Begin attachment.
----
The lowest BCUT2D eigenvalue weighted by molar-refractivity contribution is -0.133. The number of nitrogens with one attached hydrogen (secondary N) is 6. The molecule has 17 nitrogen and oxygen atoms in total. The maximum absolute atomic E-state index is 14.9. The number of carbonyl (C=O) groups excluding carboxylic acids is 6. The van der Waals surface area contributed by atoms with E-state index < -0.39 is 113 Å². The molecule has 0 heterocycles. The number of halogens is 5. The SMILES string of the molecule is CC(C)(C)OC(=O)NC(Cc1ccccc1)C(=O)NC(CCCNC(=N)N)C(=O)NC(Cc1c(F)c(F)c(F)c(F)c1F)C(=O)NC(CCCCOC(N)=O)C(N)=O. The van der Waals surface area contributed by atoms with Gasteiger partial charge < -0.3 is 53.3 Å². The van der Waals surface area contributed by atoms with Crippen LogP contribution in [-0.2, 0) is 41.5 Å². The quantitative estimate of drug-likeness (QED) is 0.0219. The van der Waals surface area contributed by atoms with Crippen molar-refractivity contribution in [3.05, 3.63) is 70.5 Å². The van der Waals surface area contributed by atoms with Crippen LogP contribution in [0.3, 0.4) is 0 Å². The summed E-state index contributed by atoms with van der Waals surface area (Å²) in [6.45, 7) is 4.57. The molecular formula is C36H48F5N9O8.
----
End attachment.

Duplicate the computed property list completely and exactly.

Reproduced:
The lowest BCUT2D eigenvalue weighted by molar-refractivity contribution is -0.133. The number of nitrogens with one attached hydrogen (secondary N) is 6. The molecule has 17 nitrogen and oxygen atoms in total. The maximum absolute atomic E-state index is 14.9. The number of carbonyl (C=O) groups excluding carboxylic acids is 6. The van der Waals surface area contributed by atoms with E-state index < -0.39 is 113 Å². The molecule has 0 heterocycles. The number of halogens is 5. The SMILES string of the molecule is CC(C)(C)OC(=O)NC(Cc1ccccc1)C(=O)NC(CCCNC(=N)N)C(=O)NC(Cc1c(F)c(F)c(F)c(F)c1F)C(=O)NC(CCCCOC(N)=O)C(N)=O. The van der Waals surface area contributed by atoms with Gasteiger partial charge < -0.3 is 53.3 Å². The van der Waals surface area contributed by atoms with Crippen LogP contribution in [-0.2, 0) is 41.5 Å². The quantitative estimate of drug-likeness (QED) is 0.0219. The van der Waals surface area contributed by atoms with Crippen molar-refractivity contribution in [3.05, 3.63) is 70.5 Å². The van der Waals surface area contributed by atoms with Crippen LogP contribution in [0.3, 0.4) is 0 Å². The summed E-state index contributed by atoms with van der Waals surface area (Å²) in [6.45, 7) is 4.57. The molecular formula is C36H48F5N9O8.